"The public find it very difficult to access general practice health services, adult social care services are rationed, there's also huge backlogs in the criminal courts and our prisons are full to bursting point."

National election looming

The dire state of public services in the UK, paired with a cost-of-living crisis, is expected to be a major driver for voters at the general election on July 4. 

Polls predict a Labour landslide for Sir Keir Starmer, which would put an end to 14 years of Tory governance. 

UK Labour's 'red wall' across the middle and north of England crumbled in 2019, as the Conservative party picked up marginal seats with the promise of "levelling-up" the regions.

But the disparity between Britain's capital London and cities like Birmingham remains stark.

Of the UK's core cities, Birmingham has the highest number of people claiming unemployment support, with 12 per cent of residents relying on government benefits, compared to just five per cent in London.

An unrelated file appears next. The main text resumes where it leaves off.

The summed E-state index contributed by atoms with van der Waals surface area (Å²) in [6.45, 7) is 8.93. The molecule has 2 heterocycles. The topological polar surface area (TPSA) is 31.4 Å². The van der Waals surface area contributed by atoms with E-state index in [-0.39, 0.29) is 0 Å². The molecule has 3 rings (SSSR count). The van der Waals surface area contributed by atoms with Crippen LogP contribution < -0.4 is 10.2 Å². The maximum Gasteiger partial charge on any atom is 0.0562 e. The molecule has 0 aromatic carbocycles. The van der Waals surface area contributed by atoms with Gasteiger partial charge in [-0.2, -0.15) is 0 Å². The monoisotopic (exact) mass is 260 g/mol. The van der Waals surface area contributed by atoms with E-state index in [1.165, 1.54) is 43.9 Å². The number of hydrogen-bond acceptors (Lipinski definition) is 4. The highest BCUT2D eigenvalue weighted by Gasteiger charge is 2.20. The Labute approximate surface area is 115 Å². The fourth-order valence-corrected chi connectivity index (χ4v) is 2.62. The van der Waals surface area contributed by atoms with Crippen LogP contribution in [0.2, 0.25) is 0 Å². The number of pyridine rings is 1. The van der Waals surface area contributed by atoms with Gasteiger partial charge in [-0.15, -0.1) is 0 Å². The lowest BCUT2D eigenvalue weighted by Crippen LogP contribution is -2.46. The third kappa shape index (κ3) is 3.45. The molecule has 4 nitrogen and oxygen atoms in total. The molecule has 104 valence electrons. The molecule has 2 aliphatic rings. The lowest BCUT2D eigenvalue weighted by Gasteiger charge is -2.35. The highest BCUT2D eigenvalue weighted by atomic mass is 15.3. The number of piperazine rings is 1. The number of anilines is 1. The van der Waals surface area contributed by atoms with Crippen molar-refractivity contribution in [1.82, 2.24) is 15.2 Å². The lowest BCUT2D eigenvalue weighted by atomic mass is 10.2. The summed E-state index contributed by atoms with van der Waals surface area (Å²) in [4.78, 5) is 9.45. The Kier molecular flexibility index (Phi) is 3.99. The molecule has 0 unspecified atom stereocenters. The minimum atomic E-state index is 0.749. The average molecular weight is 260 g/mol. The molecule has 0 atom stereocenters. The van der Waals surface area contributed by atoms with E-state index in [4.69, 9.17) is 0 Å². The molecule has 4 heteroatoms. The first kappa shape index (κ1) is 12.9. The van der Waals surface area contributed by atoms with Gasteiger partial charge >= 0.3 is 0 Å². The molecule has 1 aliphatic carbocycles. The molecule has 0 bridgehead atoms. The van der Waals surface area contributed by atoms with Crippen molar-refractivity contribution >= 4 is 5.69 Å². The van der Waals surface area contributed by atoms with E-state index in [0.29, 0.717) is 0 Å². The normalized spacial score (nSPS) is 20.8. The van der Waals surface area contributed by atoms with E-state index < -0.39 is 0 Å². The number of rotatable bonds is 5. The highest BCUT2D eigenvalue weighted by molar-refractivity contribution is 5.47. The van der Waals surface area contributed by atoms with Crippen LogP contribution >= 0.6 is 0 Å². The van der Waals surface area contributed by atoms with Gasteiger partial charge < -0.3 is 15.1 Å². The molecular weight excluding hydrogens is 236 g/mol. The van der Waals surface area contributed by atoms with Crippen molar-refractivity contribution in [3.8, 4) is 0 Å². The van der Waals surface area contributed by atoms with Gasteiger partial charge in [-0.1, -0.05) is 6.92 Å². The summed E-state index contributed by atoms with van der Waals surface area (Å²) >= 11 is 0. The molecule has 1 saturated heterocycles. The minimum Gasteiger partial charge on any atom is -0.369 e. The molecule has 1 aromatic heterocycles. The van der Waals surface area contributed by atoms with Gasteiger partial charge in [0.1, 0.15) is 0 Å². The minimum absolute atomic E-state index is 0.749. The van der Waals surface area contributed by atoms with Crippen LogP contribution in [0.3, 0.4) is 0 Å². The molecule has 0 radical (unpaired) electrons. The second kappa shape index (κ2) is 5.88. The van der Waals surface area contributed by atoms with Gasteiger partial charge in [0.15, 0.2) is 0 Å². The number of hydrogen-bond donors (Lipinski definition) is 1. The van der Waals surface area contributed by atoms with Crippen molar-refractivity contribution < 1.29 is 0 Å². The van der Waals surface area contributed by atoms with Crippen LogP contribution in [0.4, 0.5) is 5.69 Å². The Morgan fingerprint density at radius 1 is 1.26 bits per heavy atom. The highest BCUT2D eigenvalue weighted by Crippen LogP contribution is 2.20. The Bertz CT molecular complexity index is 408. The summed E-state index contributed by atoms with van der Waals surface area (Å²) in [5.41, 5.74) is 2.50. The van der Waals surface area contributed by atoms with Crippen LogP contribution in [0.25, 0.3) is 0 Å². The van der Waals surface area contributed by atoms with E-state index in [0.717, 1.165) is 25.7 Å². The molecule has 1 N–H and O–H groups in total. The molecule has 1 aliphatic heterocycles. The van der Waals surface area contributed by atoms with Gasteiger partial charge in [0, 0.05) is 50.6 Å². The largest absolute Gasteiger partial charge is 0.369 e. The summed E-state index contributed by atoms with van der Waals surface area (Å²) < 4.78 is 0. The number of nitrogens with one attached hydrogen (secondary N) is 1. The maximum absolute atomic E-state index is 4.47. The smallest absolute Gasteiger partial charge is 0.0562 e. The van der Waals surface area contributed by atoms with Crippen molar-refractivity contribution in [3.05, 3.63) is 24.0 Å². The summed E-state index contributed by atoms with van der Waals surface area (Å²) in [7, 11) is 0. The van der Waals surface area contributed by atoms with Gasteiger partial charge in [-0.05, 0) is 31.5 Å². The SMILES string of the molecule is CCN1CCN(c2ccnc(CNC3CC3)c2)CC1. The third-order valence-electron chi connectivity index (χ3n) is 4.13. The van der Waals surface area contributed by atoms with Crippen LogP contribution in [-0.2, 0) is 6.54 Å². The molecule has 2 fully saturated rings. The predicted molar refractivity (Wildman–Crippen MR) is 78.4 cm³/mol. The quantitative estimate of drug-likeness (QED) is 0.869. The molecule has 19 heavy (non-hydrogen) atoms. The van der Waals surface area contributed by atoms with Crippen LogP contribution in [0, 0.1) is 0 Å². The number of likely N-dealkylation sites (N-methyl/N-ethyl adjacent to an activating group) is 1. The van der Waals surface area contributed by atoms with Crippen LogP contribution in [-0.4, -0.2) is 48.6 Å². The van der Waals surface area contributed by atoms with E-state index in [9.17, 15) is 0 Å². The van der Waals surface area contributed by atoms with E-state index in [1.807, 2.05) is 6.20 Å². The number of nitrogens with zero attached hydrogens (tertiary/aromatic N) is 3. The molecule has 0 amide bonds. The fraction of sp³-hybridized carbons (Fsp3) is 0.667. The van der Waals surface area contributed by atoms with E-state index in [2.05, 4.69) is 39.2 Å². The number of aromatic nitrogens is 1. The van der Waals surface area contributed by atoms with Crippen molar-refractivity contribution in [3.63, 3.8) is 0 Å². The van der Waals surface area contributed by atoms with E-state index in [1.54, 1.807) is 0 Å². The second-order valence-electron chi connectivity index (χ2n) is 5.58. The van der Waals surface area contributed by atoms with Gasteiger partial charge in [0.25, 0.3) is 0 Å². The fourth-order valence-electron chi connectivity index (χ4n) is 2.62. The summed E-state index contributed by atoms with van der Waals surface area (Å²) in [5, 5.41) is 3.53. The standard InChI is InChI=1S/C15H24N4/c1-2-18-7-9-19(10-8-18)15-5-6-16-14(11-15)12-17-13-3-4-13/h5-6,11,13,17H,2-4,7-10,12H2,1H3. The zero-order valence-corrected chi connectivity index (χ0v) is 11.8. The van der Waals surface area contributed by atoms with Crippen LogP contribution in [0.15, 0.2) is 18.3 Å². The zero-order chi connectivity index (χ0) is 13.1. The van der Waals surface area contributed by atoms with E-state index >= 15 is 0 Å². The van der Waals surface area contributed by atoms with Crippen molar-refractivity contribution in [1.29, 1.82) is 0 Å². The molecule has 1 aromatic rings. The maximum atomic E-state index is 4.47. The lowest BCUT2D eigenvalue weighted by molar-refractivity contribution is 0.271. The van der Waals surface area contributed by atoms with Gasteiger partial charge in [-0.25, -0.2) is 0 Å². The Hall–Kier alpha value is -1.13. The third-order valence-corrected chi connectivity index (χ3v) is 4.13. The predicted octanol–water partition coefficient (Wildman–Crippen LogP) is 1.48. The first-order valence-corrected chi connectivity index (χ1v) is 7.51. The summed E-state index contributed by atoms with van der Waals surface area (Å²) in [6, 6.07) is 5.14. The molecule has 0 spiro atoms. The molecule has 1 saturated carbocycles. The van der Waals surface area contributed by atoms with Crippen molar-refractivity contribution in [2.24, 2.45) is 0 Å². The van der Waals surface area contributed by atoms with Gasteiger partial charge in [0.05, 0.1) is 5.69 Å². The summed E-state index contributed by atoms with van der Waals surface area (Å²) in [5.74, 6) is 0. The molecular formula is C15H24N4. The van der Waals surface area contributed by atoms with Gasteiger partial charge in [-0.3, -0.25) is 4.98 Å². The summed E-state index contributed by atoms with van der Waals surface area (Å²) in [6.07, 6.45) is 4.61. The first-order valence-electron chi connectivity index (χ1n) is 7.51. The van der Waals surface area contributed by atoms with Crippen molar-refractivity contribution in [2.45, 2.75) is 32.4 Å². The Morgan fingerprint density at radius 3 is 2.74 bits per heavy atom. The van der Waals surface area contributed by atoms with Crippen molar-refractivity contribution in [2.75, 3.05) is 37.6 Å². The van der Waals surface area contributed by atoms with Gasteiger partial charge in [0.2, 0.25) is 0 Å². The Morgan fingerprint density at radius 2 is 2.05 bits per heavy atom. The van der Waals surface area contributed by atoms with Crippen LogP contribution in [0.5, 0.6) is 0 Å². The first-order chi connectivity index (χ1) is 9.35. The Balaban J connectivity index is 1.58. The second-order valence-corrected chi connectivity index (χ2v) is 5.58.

On average, people in Birmingham die three years younger than those living 160km away in London, while just under 50 per cent of all children in Birmingham are classed as living in poverty, compared to 32 per cent in the capital.

Birmingham is the largest city in England's West Midlands and is a key battleground in the upcoming vote.

The once-popular Conservative West Midlands mayor Andy Street was toppled in local elections last month, a blow to Prime Minister Rishi Sunak's hopes of retaining support in middle England.

But faith in politicians is at an all-time low and those struggling to access support in Birmingham aren't confident a new Labour government can solve their problems.

"I don't feel reassured at the moment by any of the parties. Nobody's talking about disability, nobody's really talking about social care," Ms Kaur said

"It will take them a long time to resolve the situation and make our lives better."

Ms Barbosa believes a change in government at a national level is the only way to take her city forward.

"This particularly conservative government have been extraordinarily brutal on many, many fronts and seem to have no embarrassment about driving the second-largest city into a grave for the next two generations," she said.

"I hope that enough pressure can be put on the incoming Labour government, that I expect we will have, that they will stop this."